Forty four per cent of Ghanaian adults are said to be financially excluded, that is to say that they do not use any form of financial mechanisms to manage their lives.
A large percentage of people are deprived of the requisite banking services that would fulfill their needs.
The shortfall, according to the Financial Scope 2010 report, could be attributed to the weaknesses in the banking system, which includes high lending rates, negative real deposit rates for retail deposits and lack of access to banking credit especially by small and medium scales enterprises (SME) and the informal sector.
Mr Philip Buabeng, Principal of the National Banking College, who made these assessments, said the role of microfinance companies has become an important stop-gap to supplement the business of mainstream banks and also meet the unmet financial service needs of especially the informal sector.
Mr Buabeng was delivering a keynote address on Tuesday, at the opening of an ultra-modern Head office complex of the Best Microfinance Services limited, which is a non-banking institution located in the Eagle Heights Towers, close to the Sakumono Community Hospital in the Greater Accra Region.
The Company, which had earlier on been operating from an office in Kasoa in the Central Region for the past two years, would now operate a branch at its new Head office at Sakumono, to provide services to prospective customers in the catchment area.
Mr Buabeng urged the Company to provide strong governance structures and to ensure that robust risk management systems are in place for the continuous safety and soundness of the institution.
He encouraged management to pursue stringent prudential requirements for liquidity and exposure limits, making sure there is always a liquidity buffer and support and should not lend beyond capacity.
He called for transparency and responsible pricing as well as appropriate and ethical debt collection practices, among other things, and publish regular performance benchmarks and standards to aid in self-discipline and regulation.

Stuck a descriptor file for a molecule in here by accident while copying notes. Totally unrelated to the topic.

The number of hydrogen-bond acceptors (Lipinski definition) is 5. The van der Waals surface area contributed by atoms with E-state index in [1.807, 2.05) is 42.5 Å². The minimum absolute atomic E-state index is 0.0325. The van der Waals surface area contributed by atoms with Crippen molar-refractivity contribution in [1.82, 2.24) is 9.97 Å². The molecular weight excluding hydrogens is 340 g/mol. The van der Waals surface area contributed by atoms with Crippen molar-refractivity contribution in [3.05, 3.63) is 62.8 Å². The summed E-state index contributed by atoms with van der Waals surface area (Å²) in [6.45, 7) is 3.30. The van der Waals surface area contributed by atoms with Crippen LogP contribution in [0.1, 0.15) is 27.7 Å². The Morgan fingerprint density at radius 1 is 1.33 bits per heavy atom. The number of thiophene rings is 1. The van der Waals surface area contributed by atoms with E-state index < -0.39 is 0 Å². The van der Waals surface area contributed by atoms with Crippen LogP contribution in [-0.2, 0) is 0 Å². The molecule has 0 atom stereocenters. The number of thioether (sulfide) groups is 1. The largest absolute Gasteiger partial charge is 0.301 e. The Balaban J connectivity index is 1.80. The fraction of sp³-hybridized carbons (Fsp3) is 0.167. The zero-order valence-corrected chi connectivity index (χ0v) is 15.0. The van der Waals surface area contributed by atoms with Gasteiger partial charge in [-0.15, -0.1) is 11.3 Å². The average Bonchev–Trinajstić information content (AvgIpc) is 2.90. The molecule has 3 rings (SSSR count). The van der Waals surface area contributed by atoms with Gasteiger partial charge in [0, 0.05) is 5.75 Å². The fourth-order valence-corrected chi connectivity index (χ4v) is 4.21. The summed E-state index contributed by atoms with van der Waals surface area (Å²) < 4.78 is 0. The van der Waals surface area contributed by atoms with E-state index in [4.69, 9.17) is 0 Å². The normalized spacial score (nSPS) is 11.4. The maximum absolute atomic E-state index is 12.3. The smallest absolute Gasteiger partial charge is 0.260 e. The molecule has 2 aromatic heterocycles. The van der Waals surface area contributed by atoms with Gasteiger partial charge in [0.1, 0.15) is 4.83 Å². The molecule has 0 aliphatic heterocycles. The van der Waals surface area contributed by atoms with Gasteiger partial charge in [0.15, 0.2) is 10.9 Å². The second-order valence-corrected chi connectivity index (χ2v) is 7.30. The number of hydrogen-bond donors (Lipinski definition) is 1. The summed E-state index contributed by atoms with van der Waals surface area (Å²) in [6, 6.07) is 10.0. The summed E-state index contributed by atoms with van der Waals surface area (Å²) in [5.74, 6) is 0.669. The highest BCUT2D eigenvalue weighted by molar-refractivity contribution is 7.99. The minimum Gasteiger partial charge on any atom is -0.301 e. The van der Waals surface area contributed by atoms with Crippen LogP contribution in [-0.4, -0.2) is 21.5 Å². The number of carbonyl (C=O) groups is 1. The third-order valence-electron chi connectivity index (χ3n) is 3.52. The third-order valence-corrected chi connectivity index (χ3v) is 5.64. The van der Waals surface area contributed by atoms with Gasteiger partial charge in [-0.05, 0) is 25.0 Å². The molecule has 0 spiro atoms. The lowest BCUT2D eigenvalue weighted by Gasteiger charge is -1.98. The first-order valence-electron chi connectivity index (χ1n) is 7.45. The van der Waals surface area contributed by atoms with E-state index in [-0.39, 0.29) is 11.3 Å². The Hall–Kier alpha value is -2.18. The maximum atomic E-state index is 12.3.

Mr Buabeng said inspite of the huge opportunities available Microfinance institutions faces challenges, including weak institutional capacities, weak ownership and governance, as well as financial sustainability issues.
He, therefore, commended Best Microfinance, whose leadership is made up of experienced bankers, and the fact that the company has so far been compliant in key regulatory requirements.
Reverend Edward Randolph-Koranteng, Chief Executive Officer and Founder of Best Microfinance Services Limited thanked all who have supported and contributed to the good cause, saying the company’s name is synonymous with best, trust, ethics and sound advice.
He said the branch is staffed by experienced professionals with vast knowledge and understanding in banking, and have innovative services to meet the demands of a burgeoning local population.
He said the Company has signed a collaboration agreement with the Roraima Group, to facilitate the roll out of an innovative Branchless banking services throughout a 430 outlets in Ghana as it positions the company as a financial hub subject to the approval of the regulator to allow customers to access on-line banking services from other financial outlets.
Rev Randolph-Koranteng said the Company has also instituted a 100 per cent cash backed guarantee investment product to all its prospective clients to mitigate the risk of losing their funds as a way help boost client’s confidence as they deposit their funds with Best Microfinance.
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